Wednesday, May 7, 2008

Faith vs Rationality

I agree with Barefoot Bum (Larry) on this one. Faith is simply not the proper word to use when discussing and contrasting rational secularism with religion.

I also agree with him that it is possible to have entirely rational beliefs. This doesn't mean that one can't be mistaken or wrong or even that one might be influenced somewhat by things such as emotion. All it entails is giving rational consideration to the evidence when considering an issue. And where there is not enough information to make a definitive conclusion, all that is required is uttering the magic words: "I don't know." I think I come to my own set of conclusions about the world through only rational means. I'm open to being wrong. I'm quite comfortable with saying "I don't know" when I don't have the answer to something. This doesn't prevent me from speculating, perhaps making several assumptions along the way (which I'd try to enumerate). But speculation based on assumptions isn't irrational - not where you make those assumptions apparent and also are open to changing your conclusion when it turns out your assumptions are wrong. (Though the assumptions themselves should be rational - I should not assume that there is a sky-god as my starting assumption, unless it is merely an exercise in showing how some religious belief is internally inconsistent, something I occasionally do for kicks, but seldom see much real point in, because those who are lost in the throes of religion often won't let anything change their mind -- then again, maybe someone on the fence would be convinced).

In thinking about this subject, reading Larry's posts, I started to wonder - is it possible for everyone to be rational in the sense that Larry is rational - not just compartmentalized, but in total? Or is there always going to be some significant portion of the population that simply can't function (or won't function) without clinging to an array of irrational beliefs (and I'm leaving out people with actual, diagnosable brain disfunctions)? One might assume that this is the case because of the vast numbers of people with religion. But maybe that is just because they are all taught from such a young age it gets ingrained into their brains and so gets hard to get out. Maybe the only way to tell would be to take a large group of babies and teach them rationality (and the tools to deal with avoiding irrationality) from birth and see how they respond then when let loose on their own into the world at age 18. Do some of them "find religion" (by adopting it - I'd assume their education will already have included religion and all of its irrationality as part of their education on rationality)? Without having done the experiment, it is impossible to say for sure, but one would expect at least more atheists in that group than in the general population.

I'd like to think that irrationality isn't inevitable, that with proper education from an early age, we could limit it. Probably it would be very helpful if the culture as a whole embraced rationality - think on it - if for instance the news was uniformly rational, if the irrational was quickly dissected and exposed by rational analysis from all of the media, that would certainly help alot. You'd have a lot to lose in that environment if you were irrational, because you would be immediately exposed (and probably ridiculed). It would force people to use rational arguments. Of course, they could still be wrong, but at least they'd have a better chance at finding the truth than they would with irrational arguments.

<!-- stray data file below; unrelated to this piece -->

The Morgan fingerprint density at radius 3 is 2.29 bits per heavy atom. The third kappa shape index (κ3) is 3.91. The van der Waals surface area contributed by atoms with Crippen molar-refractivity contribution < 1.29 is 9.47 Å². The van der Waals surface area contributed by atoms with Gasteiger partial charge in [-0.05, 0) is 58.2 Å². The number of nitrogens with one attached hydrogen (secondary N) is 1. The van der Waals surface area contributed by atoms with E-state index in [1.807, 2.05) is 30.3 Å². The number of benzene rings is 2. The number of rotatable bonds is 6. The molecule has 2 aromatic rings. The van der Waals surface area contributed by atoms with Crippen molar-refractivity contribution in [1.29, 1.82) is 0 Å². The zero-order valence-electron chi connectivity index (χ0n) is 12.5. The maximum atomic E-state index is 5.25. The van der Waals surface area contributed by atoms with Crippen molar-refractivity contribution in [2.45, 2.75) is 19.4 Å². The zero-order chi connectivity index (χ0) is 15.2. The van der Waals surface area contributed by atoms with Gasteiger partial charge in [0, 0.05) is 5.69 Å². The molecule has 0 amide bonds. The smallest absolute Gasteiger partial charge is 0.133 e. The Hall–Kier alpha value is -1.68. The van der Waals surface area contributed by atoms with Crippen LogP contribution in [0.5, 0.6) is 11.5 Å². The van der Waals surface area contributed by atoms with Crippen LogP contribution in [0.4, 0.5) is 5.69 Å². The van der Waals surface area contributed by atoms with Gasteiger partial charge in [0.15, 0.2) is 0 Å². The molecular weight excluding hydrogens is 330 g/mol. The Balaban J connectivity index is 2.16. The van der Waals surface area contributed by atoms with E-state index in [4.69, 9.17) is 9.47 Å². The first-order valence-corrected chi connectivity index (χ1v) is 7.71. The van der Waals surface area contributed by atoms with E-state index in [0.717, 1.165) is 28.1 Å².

I worry about the education aspect of this with my own children. But that is a subject for another post.

Any billionaires out there want to finance my experiment?

4 comments:

The Barefoot Bum said...

Thanks for the endorsement. I have a tiny quibble. You say, "assumptions themselves should be rational."

This is not precisely correct. All assumptions, beyond the bare minimum of metaphysics necessary to get off the ground, should be treated as candidate hypotheses and subject to logical and evidentiary analysis.

It's not that assumptions should themselves be rational, but rather that assumptions, like everything else, should be treated rationally.

DBB said...

Much better put.

I think I had in the back of my mind the notion that some assumptions are so wacko that they are almost per se irrational. "Let's assume radioactive spiders can give you superpowers..."

BadTux said...

It's not just religion that people cling to, though. It's a wide set of irrational beliefs -- lies -- that people cling to. Just look at who we elect to office. Any office-holder who would dare tell the truth would never get within a mile of holding any political office of more importance than "dog catcher".

The problem is that truth is cold and harsh and merciless, while lies are warm and comforting and give our lives meaning. Without lies, we are jumped up monkeys with bad fur and delusions of grandeur who end up feeding the worms in the end -- a very chilling truth that most people do not wish to face. And so we embrace our lies, we cherish our lies, we tell ourselves that we believe, we embrace the lies of nation and patriotism and flags and school spirit and all manner of lies. Because truth... most people, if forced to face truth, would have a difficult time avoiding going out to the garage with a handgun and putting a bullet through their head. It takes real courage to embrace truth -- courage that most people simply do not have.

- Badtux the Lie Penguin

Tammy said...

Radioactive spiders can't give you super powers?